More IDEA Lawsuits?

The district developed an individualized education program for Jacob for the 2003-04 school year. The Winkelmans contended that he needed more support than the district was willing to provide. The family sought a determination that Jacob did not receive a free, appropriate public education under the IDEA, that his IEP was inadequate, and reimbursement for the tuition they spent at a private school where they have enrolled Jacob, who is 9 years old. That school, the Monarch School in Shaker Heights, Ohio, charges tuition of about $50,000 a year.

Christina Henagen Peer, a lawyer representing the Parma district in the case, said in a statement that “at every level, the administrative judges and the courts have concluded that the school district fully complied with the requirements of IDEA, offering a free, appropriate public education to Jacob Winkelman. The district looks forward to having the case heard on the merits so that this case can come to closure for the Winkelman family and the school district.”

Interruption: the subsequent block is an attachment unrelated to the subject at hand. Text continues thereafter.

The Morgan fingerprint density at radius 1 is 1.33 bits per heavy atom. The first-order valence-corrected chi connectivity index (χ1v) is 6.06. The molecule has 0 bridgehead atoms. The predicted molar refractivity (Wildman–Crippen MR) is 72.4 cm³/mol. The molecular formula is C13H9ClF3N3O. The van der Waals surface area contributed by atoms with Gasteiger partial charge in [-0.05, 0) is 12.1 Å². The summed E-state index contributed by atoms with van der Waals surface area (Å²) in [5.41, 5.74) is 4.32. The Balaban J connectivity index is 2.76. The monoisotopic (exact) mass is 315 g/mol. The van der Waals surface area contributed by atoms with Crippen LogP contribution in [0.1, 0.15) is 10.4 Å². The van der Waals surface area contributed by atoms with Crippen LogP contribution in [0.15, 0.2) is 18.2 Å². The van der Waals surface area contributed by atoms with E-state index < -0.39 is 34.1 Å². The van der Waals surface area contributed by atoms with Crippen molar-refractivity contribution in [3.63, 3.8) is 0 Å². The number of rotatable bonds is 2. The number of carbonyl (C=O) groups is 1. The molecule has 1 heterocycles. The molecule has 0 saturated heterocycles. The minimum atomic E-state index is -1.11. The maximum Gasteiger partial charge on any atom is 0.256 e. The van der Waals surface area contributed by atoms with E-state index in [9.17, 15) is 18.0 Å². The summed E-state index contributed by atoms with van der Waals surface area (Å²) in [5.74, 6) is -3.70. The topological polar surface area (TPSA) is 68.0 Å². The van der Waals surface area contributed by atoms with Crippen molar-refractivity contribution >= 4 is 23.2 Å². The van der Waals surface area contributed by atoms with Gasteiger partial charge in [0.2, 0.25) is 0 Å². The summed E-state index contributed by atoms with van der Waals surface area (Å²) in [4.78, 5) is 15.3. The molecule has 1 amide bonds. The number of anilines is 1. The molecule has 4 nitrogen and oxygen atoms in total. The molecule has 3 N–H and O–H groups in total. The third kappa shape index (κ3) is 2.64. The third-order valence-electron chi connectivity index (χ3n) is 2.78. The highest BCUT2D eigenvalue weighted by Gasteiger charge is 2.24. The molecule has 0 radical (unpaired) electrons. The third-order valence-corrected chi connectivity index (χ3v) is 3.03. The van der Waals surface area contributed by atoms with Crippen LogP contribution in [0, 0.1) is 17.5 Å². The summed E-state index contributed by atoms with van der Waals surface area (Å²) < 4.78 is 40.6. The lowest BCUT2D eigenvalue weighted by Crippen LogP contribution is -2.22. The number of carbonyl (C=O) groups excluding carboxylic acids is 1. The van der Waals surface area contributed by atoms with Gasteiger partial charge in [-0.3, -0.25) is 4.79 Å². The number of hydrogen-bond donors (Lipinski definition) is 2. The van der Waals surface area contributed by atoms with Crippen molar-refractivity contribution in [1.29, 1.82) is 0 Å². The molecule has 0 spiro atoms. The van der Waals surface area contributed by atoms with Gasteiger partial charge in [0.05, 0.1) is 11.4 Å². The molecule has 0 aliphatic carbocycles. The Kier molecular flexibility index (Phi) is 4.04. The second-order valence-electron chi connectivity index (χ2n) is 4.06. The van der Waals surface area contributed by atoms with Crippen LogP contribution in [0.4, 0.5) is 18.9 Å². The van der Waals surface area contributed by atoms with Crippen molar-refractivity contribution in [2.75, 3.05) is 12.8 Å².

Sandee Winkelman said the high court’s decision left her feeling “overwhelmed.”

“It’s a good day for parents,” Ms. Winkelman said. “Tomorrow we have to go back to Jacob. But today is parents’ day.”

Ms. Winkelman, who consulted the library at Cleveland State University and prevailed on sympathetic law students to help her find materials on special education law, now says the publicity has prompted lawyers to come forward and offer their assistance with the family’s case. After winning the right to argue the case on their own, it is unlikely the Winkelmans will end up doing so, she said.

“I always believed that everyone needs an attorney. You always have a better chance with one, let’s face it,” Ms. Winkelman said. “I hope parents don’t have to go without, but they can do it, now.”